Tuesday, 3 February 2015

Membership Applications to Two Socially Unacceptable Clubs.

Yesterday’s post was a bit of a longer 'maybe' look highlighting longer term risks to the bond markets caused by any sudden change in perceived outlooks for deflation. 'Risk to the bond market' probably has you yawning into your screen as it has to be one of the most over thought, least performing and just downright beaten to death themes out there. The nail in the coffin was 2014 when the trade du l’annee was to be short bonds into the end of US QE. As we know, the result of that trade has left anyone even suggesting being short bonds liable to public pillorying or compulsory removal to the Zero Hedge comments column.

This derision and social stigma has almost pushed the short bond movement underground. I am picturing darkened allies, locked black doors with seedy characters loitering outside. “I’m here to see errrr, Mr Bond”, "and what is Mr Bond's first name?”, "Short’’, ‘Aw'right in you go’. Followed by a walk down greasy stone steps into a seedy cellar where a few tallow skinned, hollow-eyed, men fervently discuss, under a single bulb hanging from a frayed cable, how to short Bunds without anyone noticing.

Though the club has been running for years, I have never been tempted by membership, having been convinced for a while, well since 2008, that standing in the way of the firetruck that was sent to save our houses from burning down was not the wisest move. But with corporate bonds now trading negative yields ( Nestle bloom.bg/18JY07J ) I think it’s time to realise that this is getting as nuts as a really bad trip and someone has to grasp reason and go and put the kettle on.

So what is it with Bunds? They go up as Euro growth falls, they go up as Europe falls apart as spread trades sees them bought vs periphery, they go up as Merkel et al declare no new financing, they go up as ECB announces QE and they NEVER EVER go down. If Germany had any sense they would scrap the Debt/GDP rules on negative yielding issues, issue as much as they can, then send the whole German population on holiday as they don’t have to ever work again because the rest of the world is paying them to do nothing - which would make some European countries livid as the Germans take their well paid jobs of doing nothing.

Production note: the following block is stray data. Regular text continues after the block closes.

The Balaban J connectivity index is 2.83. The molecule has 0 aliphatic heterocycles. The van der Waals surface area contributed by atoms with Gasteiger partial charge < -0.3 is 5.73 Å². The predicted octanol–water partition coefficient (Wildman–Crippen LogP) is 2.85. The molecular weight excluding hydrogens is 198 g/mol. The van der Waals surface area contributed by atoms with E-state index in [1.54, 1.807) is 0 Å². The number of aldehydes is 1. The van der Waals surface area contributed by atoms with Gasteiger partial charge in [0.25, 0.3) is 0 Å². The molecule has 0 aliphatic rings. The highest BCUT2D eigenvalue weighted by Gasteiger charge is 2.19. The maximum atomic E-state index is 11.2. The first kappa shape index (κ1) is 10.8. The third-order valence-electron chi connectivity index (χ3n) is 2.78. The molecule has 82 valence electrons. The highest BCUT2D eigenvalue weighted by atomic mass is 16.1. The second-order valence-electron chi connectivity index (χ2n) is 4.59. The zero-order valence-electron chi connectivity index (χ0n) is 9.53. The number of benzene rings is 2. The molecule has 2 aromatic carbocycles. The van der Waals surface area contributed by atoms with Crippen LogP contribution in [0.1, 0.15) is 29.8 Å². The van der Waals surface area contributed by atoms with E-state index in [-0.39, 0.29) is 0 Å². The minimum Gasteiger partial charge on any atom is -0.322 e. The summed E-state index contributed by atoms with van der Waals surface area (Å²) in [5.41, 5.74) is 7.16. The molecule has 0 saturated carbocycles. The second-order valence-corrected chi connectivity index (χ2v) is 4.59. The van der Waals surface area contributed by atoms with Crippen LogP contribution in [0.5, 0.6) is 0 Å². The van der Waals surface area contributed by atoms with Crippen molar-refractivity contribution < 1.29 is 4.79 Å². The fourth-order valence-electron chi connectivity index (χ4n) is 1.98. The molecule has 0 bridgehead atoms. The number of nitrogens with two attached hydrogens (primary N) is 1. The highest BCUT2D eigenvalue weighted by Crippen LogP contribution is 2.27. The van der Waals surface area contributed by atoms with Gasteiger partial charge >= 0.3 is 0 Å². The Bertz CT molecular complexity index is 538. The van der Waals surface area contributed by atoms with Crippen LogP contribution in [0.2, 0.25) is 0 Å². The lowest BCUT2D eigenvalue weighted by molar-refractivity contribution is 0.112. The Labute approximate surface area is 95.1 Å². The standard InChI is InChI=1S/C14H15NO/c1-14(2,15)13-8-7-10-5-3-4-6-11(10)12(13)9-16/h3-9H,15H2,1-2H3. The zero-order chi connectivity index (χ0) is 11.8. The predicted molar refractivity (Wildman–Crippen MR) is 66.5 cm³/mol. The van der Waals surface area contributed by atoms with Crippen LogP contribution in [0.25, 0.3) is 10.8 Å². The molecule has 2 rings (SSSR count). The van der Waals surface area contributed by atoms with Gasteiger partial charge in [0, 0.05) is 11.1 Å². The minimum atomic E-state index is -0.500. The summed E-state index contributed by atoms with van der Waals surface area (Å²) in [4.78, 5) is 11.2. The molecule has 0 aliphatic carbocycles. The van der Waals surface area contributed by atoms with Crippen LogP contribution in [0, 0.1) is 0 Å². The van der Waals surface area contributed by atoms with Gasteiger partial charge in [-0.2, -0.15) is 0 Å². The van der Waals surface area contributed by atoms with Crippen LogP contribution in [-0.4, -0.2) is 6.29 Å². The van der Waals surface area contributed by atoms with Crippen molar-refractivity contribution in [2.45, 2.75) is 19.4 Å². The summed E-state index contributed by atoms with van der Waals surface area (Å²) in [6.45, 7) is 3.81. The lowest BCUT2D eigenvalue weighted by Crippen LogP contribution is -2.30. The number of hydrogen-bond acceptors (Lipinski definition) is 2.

One twist to the path of bunds has been that policy makers are targeting break-evens.  But we could suggest that break-evens are only falling because people keep buying bonds. And why are people buying bonds? With a hat tip to my old co-author 'Nemo', we can apply Goodhart's Law here and say policy makers' break-even targeting is being anticipated by the market and so they are buying bonds ahead of it. This bond purchasing then pushes the break-even down further encouraging more policy action. The break-even thus becomes useless as an indicator. The corollary would be that should the cycle reverse in anyway, the reinforcement will be reversed causing larger swings in the opposite direction,

So with  that added to my reasoning from yesterday (and lets add that JPM's global PMI just rose for the first month since last June) I think its time to sign the club membership forms and go short Bunds.

Not being satisfied with just buying membership to the ostracised club of short bunds, I am also signing up to the ‘you must be joking, are you nuts’ club of long Aud/usd.